Abstract

Summary: We performed a meta-analysis of relevant studies to quantify the magnitude of the association between proton pump inhibitors (PPIs) and risk of hip fracture. Patients with PPIs had a greater risk of hip fracture than those without PPI therapy (RR 1.20, 95% CI 1.14–1.28, p < 0.0001). These results could be taken into consideration with caution, and patients should also be concerned about the inappropriate use of PPIs. Introduction: Proton pump inhibitors (PPIs) are generally considered as first-line medicine with great safety profile, commonly prescribed for gastroesophageal reflux disease (GERD) and peptic ulcer disease. However, several epidemiological studies documented that long-term use of PPIs may be associated with an increased risk of hip fracture. Although, the optimal magnitude of the hip fracture risk is still undetermined. We, therefore, performed a meta-analysis of relevant studies to quantify the magnitude of the association between PPIs and risk of hip fracture. Methods: We collected relevant articles using MEDLINE, EMBASE, Google Scholar, and Web of Science from January 1, 1990, to March 31, 2018. We included only the large (n ≥ 500) observational studies with a follow-up duration of at least one year in which the hip fracture patients were identified by a standard procedure. Two of the authors extracted data from each included study independently according to a standardized protocol. Results: A total of 24 observational studies with 2,103,800 participants (319,568 hip fracture patients) met all the eligibility criteria. Patients with PPIs had a greater risk of hip fracture than those without PPI therapy (RR 1.20, 95% CI 1.14–1.28, p < 0.0001). An increased association was also observed in both low and medium doses of PPI taken and hip fracture risk (RR 1.17, 95% CI 1.05–1.29, p = 0.002; RR 1.28, 95% CI 1.14–1.44, p < 0.0001), but it appeared to be even greater among the patients with higher dose (RR 1.30, 95% CI 1.20–1.40, p < 0.0001). Moreover, the overall pooled risk ratios were 1.20 (95% CI 1.15–1.25, p < 0.0001) and 1.24 (95% CI 1.10–1.40, p < 0.0001) for the patients with short- and long-term PPI therapy, respectively, compared with PPI non-users. Conclusion: Our results suggest that PPI use is significantly associated with an increased risk of hip fracture development, which is not observed in H2RA exposure. Physicians should, therefore, exercise caution when considering a long-term PPI treatment to their patients who already have an elevated risk of hip fracture. In addition, patients should be concerned about the inappropriate use of PPIs; if necessary, then, they should continue to receive it with a clear indication.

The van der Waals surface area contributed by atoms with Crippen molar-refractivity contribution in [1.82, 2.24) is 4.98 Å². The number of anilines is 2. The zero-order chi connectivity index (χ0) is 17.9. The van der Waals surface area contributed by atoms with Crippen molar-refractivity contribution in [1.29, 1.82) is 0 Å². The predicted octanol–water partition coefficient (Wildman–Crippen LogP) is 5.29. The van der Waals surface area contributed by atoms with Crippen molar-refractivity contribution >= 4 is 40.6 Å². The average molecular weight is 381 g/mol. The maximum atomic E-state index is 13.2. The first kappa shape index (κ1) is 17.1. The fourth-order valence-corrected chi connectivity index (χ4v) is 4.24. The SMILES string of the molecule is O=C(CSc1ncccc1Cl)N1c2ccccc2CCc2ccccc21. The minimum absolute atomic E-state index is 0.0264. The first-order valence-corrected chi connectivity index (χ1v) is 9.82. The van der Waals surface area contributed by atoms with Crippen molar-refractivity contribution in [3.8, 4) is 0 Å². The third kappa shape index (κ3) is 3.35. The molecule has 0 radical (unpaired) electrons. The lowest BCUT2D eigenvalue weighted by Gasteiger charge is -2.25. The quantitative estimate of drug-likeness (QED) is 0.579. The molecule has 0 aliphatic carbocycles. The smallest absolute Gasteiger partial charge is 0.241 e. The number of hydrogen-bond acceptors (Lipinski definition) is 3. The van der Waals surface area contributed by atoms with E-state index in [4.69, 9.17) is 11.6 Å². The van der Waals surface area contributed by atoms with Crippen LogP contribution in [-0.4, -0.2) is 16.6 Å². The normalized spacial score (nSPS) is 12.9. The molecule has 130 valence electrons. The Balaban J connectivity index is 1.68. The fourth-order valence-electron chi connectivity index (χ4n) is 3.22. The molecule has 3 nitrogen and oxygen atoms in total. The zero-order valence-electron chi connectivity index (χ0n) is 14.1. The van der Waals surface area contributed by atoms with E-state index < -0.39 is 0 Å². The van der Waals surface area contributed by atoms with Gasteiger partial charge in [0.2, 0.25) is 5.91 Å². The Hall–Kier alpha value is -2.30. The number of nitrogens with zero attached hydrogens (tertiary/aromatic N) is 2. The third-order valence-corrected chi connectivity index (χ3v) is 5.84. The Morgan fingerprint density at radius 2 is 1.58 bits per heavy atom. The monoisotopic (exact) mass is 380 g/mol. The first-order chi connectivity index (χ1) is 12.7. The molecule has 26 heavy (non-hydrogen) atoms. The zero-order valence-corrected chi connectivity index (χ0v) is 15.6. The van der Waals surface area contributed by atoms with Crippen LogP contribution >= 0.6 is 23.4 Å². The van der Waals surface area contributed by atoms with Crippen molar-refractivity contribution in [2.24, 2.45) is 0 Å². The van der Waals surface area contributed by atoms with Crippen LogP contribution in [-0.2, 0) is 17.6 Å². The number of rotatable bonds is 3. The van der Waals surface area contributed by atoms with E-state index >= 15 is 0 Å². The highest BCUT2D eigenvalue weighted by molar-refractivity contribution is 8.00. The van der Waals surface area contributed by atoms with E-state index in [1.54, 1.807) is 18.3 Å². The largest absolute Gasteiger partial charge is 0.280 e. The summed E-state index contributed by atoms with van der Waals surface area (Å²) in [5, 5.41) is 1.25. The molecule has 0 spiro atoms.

Original languageEnglish
Pages (from-to)103-114
Number of pages12
JournalOsteoporosis International
Volume30
Issue number1
DOIs
Publication statusPublished - Jan 18 2019

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Proton Pump Inhibitors
Hip Fractures
Observational Studies
Meta-Analysis
Therapeutics
Gastroesophageal Reflux
Peptic Ulcer
MEDLINE
Epidemiologic Studies

Keywords

  • Bone fracture
  • Gastroesophageal reflux disease
  • Hip fracture
  • Osteoporosis
  • Proton pump inhibitors

ASJC Scopus subject areas

  • Endocrinology, Diabetes and Metabolism

Cite this

Proton pump inhibitors and risk of hip fracture : a meta-analysis of observational studies. / Poly, T. N.; Islam, M. M.; Yang, H. C.; Wu, C. C.; Li, Y. C.(.J.).

In: Osteoporosis International, Vol. 30, No. 1, 18.01.2019, p. 103-114.

Research output: Contribution to journalArticle